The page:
Murder, betrayal, fortunes lost, a Quincy Jones lawsuit, and a passion for singing and playing together are all part of the history of local British influenced new wave band Quincy. They came out of the famous New York City punk scene in 1978 at CBGBs.
Quincy signed the biggest record deal in history for a new band in 1980 with the biggest record company in the world. But who the hell are they? Let’s back up.
The two sets of songwriting brothers rented an old house in Collingswood, NJ in 1975 and formed the band. Friends from Haddon Heights High School, Steve & Brian Butler with Alex & Gerald (Emerick) Takach began playing local bars in the area like The Library II and The Red Apple (later The Galaxy). Drummer Mike Governa joined up at that time.
They caught the ear of promoter Don Driggs who offered a tour of the midwest playing South Dakota, Iowa, and Minnesota ballrooms. Unwilling to travel Mike Governa left the band and Bob Holden joined up. The band honed it’s skills and built a solid act. Upon their return while playing at a bar in Philadelphia (JC Dobbs) one of the members, Alex Takach, was stabbed to death in a random act of violence. A horrific turn of events. (The murder was never solved.)
After several grieving months, the devastated band members decided to continue. The clubs in Philadelphia refuse to hire them because of their association with the murder. Around this time punk rock emerged from England and the angry disenfranchised youths from that movement found Quincy joining the ranks. It was at this time a friend from the local club scene Wally Smith AKA Metro joined the line-up adding his unique brand of mischief and mayhem on keys and the chemistry was formed.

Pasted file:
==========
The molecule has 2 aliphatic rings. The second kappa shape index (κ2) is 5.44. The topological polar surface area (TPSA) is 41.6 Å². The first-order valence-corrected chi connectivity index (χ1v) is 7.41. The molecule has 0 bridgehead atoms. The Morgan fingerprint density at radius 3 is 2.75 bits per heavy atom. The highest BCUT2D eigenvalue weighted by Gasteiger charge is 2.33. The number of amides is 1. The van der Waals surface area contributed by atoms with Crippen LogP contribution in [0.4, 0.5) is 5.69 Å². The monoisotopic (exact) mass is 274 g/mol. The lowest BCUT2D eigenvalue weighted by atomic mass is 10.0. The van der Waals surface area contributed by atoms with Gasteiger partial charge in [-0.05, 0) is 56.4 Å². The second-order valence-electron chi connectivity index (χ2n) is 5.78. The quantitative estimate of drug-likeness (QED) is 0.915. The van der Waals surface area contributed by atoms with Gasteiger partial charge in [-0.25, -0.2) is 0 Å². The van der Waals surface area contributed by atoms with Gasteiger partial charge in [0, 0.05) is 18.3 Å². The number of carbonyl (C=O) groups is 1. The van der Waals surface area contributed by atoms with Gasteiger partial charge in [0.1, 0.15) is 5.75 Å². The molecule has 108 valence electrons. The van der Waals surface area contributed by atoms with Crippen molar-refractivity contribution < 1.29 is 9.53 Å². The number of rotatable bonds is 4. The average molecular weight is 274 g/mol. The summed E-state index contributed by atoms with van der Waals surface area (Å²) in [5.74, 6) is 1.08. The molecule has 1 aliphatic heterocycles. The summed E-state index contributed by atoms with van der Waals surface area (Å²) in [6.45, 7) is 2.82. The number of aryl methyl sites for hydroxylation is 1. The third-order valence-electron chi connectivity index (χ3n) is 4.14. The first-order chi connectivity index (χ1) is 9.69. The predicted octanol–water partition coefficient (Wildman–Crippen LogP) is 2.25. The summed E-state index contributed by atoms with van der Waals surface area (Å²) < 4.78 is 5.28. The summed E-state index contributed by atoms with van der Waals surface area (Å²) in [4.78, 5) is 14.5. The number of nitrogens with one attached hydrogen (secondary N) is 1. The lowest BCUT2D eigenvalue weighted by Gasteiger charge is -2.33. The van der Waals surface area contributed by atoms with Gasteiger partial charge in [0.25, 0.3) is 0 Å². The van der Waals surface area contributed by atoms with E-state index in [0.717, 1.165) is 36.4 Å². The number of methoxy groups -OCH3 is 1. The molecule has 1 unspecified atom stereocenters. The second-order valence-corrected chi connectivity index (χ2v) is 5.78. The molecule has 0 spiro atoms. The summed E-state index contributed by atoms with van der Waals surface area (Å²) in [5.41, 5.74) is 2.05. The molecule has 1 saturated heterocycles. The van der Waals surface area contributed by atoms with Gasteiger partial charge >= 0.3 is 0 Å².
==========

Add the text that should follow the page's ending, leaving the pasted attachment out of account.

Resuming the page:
Looking to get signed to a record deal they began playing in New York City at Max’s Kansas City, Great Gildersleeves, and CBGBs where owner Hilly Krystal took an interest and signed the band to a management contract and released their first single on CBGB records. Still playing clubs all over New Jersey they started playing CBGBs regularly.
Soon record labels took an interest and a bidding war for the band ensued. The excitement grew. Word of the the band’s good fortune and impending success brought some unwanted attention. Vultures wanting money and lawsuits from every crackpot the band had met along the way emerged. Even the famous Quincy Jones sued the band eventually preventing what should’ve been a meteoric rise to success and fame. The impact of that lawsuit delivered what would turn out to be the fatal blow. Forced to change the name and losing favor with Columbia Records things went south.
The band continued to write and record but after several years of trying to rebuild it’s momentum the members went their separate ways continuing on in various musical projects such as Smash Palace, Crosstown Traffic, Lulu Temple, and The Dukes of Destiny.
The songs, the music, the fun, and the friendship was always at the center. All these years later the same members of Quincy are coming together again. In New Jersey where it started.
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